Remember the Statute of Limitations


Contract claims and negligence claims are subject to different statutes of limitations. In Washington, claims based on written contracts must be commenced within six years of the claimed breach of contract. Claims based on negligence must be brought within three years of when the plaintiff discovers (or with reasonable diligence could discover) the facts underlying the claim. To take a simple example, if a company negligently designs a ladder so that it collapses and causes injury months later, the three-year statute of limitations begins to run only after the injury has occurred. Not all cases are that simple, however, as the following case illustrates.

A contractor was building a highway tunnel in downtown Seattle. After mining about 1,000 feet, the contractor discovered that its tunnel boring machine was damaged. The contractor blamed the damage on a steel well casing that, it said, the project owner should have disclosed. The owner replied that the well casing was disclosed in a report written by its engineer. The contractor claimed the report was incorrect and failed to give adequate notice of the well casing.

The contractor first asserted a claim for breach of contract against the owner and later decided to add a claim for negligence against the engineer, but the negligence claim was filed more than three years after the tunnel boring machine encountered the well casing. The engineer moved to dismiss the contractor’s claim based on the statute of limitations. When the trial court denied the motion, the engineer asked the Court of Appeals to review the matter. Although the Court of Appeals rarely interferes in ongoing lawsuits, it agreed to review whether the trial court should have granted the engineer’s motion. In its review, the Court of Appeals will consider when the contractor discovered the facts underlying its negligence claim.

The contractor argues that, while it quickly concluded the well casing was one possible cause of damage to its tunnel boring machine, it did not become confident of that conclusion until weeks later. Meanwhile, the contractor struggled to make the tunnel boring machine work until finally stopping it for repairs less than three years before filing its claim against the engineer.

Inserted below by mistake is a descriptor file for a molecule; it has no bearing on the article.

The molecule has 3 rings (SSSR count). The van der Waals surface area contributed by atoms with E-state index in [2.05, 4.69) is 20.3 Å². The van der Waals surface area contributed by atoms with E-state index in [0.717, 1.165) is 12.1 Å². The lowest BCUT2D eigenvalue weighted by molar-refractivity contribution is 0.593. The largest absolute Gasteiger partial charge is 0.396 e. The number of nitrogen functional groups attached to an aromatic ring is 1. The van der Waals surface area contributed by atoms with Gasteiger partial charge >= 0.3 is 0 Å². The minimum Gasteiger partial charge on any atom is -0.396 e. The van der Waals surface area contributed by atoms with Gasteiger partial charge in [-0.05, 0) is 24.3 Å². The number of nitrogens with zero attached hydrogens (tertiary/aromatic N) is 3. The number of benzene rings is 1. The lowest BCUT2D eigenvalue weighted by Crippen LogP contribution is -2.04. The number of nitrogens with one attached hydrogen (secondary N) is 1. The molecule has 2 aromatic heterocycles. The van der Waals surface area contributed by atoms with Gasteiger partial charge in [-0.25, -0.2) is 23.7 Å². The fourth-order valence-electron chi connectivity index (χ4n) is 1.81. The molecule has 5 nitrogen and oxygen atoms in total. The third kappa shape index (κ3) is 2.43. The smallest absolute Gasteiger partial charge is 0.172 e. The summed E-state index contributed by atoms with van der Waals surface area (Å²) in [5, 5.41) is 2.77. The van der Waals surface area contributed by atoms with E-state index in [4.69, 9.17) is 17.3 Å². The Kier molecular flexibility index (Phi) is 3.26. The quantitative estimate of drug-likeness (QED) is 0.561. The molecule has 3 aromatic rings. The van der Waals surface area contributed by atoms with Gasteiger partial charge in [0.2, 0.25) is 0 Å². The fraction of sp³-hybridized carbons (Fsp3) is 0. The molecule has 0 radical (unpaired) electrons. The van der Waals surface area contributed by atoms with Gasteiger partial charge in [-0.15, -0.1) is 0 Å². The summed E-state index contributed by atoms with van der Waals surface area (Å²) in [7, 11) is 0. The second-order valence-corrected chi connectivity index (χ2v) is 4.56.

The following principles will be relevant to the appellate court’s review:

  1. The three-year limitations period begins to run as soon as a plaintiff knows enough facts to support a lawsuit, usually as soon as the plaintiff knows it has been injured. So it will be important to determine when the plaintiff claims the tunnel boring machine was damaged by the well casing and when it knew of that damage (or could with diligence discover it).
  2. For the three-year limitations period to begin to run, the plaintiff must know (or with diligence be able to discover) that the defendant is connected somehow with the injury and may be responsible. This will not be an important factor here because the contractor had the report it now claims was incorrect or misleading and the engineer was listed as the author of the report.
  3. The limitations period does not wait until the plaintiff is able to prove its case against the defendant. The statute of limitations applies even to cases where the plaintiff’s claim fails and it turns out that the defendant did not cause any injury at all. To set the limitations period in motion, all that is needed is enough information to support a claim of injury and the defendant’s connection to that injury. Once the limitations period begins to run, the plaintiff has three years in which to gather information and prepare to prove its case. So it is not sufficient to say, “I believed the defendant had caused my injury, but I wasn’t sure.”

The foregoing is a general description of issues raised in a Court of Appeals case entitled Washington State Department of Transportation v. Seattle Tunnel Partners, Cause No. 51025-1-II. Those interested in finding out the appellate court’s ultimate ruling may wish to monitor that case.

Enough has been said to indicate that the statute of limitations can create serious risks and raise interesting questions about which parties can disagree. The bottom line is that it is better to be safe than sorry. If you believe you have been injured by another, it is prudent to consult with an attorney to figure out what claims you may have, what statute of limitations applies to those claims, and when the limitations period may run out, leaving you with no remedy.

Originally published as "OP-ED: When something goes wrong, remember the statute of limitations" by the Daily Journal of Commerce, March 16, 2018.

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